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China court convicts US geologist for selling state secrets

Beijing's No. 1 Intermediate People's Court Monday sentenced US geologist Xue Feng [advocacy website] to eight years in prison for collecting intelligence and illegally providing state secrets. Xue was also fined 200,000 yuan. The court stated that Xue received a database which contained the coordinates for oil wells owned by the China National Petroleum Corporation [official website] while conducting research for US-based IHS energy. Upon discovery, Xue agreed to sell the database to IHS [AP report], which the court ruled was illegal under China's controversial state secrets [JURIST news archive] law. The database was allegedly made available to the public and only considered classified after its sale. Xue was arrested over two and a half years ago and was allegedly tortured during his incarceration. The US Embassy released a statement [Guardian report] on Monday urging the Chinese government to release Xue and immediately deport him back to the US.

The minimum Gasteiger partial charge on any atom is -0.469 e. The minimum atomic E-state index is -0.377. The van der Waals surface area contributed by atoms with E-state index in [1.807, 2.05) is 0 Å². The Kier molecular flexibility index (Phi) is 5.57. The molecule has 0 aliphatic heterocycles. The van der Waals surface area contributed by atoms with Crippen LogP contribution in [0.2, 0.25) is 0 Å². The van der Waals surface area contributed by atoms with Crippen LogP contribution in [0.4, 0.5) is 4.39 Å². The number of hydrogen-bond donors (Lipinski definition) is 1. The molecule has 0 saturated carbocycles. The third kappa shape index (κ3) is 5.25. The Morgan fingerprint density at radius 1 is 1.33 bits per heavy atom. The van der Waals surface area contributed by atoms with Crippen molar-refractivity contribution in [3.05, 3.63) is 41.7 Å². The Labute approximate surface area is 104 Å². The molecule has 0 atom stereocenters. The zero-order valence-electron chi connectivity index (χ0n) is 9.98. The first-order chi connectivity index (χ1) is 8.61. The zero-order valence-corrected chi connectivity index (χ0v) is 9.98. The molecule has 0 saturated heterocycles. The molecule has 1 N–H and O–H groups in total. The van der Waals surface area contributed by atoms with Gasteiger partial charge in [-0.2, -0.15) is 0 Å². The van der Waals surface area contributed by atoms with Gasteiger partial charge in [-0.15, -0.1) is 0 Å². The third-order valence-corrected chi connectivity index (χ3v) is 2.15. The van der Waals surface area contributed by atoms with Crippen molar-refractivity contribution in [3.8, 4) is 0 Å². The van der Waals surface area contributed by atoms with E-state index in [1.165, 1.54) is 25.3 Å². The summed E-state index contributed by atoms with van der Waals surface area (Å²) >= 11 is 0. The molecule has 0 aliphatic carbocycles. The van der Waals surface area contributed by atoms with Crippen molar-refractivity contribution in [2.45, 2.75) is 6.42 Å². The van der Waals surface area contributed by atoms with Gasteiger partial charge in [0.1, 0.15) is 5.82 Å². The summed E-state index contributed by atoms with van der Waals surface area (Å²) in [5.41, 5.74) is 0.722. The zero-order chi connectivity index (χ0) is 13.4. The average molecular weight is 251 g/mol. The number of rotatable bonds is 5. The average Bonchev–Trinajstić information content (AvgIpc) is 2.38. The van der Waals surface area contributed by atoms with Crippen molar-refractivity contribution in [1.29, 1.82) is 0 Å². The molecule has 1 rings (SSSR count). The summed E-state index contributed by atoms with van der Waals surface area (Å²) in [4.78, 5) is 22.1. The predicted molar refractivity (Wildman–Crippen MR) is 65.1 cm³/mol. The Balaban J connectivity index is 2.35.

China's state secrets law has frequently been criticized for alleged overbreadth. In November 2009, rights activist Huang Qi was sentenced to three years in prison [JURIST report] for violating the state secrets law, when he discussed how some schools collapsed after the Sichuan province earthquake [BBC backgrounder] in 2008 because of shoddy construction. In March four employees of Australian mining company Rio Tinto [corporate website] of receiving bribes and stealing commercial secrets [JURIST report] during stalled iron ore price negotiations, and sentenced to a range of 7 to 14 years in prison. In April the Chinese government revised the state secrets law [JURIST report] to require Internet and telecommunications companies to inform on customers who share state secrets. China began a review of its state secrets law last June, after concerns were raised regarding Internet filtering software [JURIST reports] on computers sold in that country.

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Paper Chase is JURIST's real-time legal news service, powered by a team of 30 law student reporters and editors led by law professor Bernard Hibbitts at the University of Pittsburgh School of Law. As an educational service, Paper Chase is dedicated to presenting important legal news and materials rapidly, objectively and intelligibly in an accessible format.

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